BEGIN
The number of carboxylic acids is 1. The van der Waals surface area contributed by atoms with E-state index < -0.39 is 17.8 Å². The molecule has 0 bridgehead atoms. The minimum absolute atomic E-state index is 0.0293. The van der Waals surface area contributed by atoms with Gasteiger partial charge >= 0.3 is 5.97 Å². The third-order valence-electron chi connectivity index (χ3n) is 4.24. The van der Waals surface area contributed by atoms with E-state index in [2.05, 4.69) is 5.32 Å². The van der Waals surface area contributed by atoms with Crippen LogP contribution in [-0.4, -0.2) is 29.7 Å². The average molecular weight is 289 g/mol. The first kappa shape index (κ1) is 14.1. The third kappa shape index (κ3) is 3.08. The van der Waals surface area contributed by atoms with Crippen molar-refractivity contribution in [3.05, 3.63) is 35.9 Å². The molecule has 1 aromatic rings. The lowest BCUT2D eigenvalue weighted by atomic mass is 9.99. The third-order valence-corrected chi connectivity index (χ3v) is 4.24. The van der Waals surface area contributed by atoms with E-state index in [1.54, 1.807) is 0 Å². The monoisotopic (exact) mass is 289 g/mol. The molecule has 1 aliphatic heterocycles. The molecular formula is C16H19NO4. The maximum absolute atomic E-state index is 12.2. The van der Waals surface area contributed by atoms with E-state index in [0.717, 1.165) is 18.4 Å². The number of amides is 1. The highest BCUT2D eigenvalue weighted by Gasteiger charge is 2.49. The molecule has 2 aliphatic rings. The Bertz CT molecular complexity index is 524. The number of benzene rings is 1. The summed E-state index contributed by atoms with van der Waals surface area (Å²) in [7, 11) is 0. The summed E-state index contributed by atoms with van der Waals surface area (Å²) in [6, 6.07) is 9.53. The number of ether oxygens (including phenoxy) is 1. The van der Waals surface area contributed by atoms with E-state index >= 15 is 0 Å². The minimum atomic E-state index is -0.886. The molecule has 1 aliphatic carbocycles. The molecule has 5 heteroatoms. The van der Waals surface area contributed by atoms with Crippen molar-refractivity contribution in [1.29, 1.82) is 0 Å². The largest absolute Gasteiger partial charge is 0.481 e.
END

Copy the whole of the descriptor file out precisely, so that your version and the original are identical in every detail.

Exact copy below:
The number of carboxylic acids is 1. The van der Waals surface area contributed by atoms with E-state index < -0.39 is 17.8 Å². The molecule has 0 bridgehead atoms. The minimum absolute atomic E-state index is 0.0293. The van der Waals surface area contributed by atoms with Gasteiger partial charge >= 0.3 is 5.97 Å². The third-order valence-electron chi connectivity index (χ3n) is 4.24. The van der Waals surface area contributed by atoms with E-state index in [2.05, 4.69) is 5.32 Å². The van der Waals surface area contributed by atoms with Crippen LogP contribution in [-0.4, -0.2) is 29.7 Å². The average molecular weight is 289 g/mol. The first kappa shape index (κ1) is 14.1. The third kappa shape index (κ3) is 3.08. The van der Waals surface area contributed by atoms with Crippen molar-refractivity contribution in [3.05, 3.63) is 35.9 Å². The molecule has 1 aromatic rings. The lowest BCUT2D eigenvalue weighted by atomic mass is 9.99. The third-order valence-corrected chi connectivity index (χ3v) is 4.24. The van der Waals surface area contributed by atoms with E-state index in [1.54, 1.807) is 0 Å². The monoisotopic (exact) mass is 289 g/mol. The molecule has 1 aliphatic heterocycles. The molecular formula is C16H19NO4. The maximum absolute atomic E-state index is 12.2. The van der Waals surface area contributed by atoms with E-state index in [0.717, 1.165) is 18.4 Å². The number of amides is 1. The highest BCUT2D eigenvalue weighted by Gasteiger charge is 2.49. The molecule has 2 aliphatic rings. The Bertz CT molecular complexity index is 524. The number of benzene rings is 1. The summed E-state index contributed by atoms with van der Waals surface area (Å²) in [7, 11) is 0. The summed E-state index contributed by atoms with van der Waals surface area (Å²) in [6, 6.07) is 9.53. The number of ether oxygens (including phenoxy) is 1. The van der Waals surface area contributed by atoms with E-state index >= 15 is 0 Å². The minimum atomic E-state index is -0.886. The molecule has 1 aliphatic carbocycles. The molecule has 5 heteroatoms. The van der Waals surface area contributed by atoms with Crippen molar-refractivity contribution in [1.29, 1.82) is 0 Å². The largest absolute Gasteiger partial charge is 0.481 e.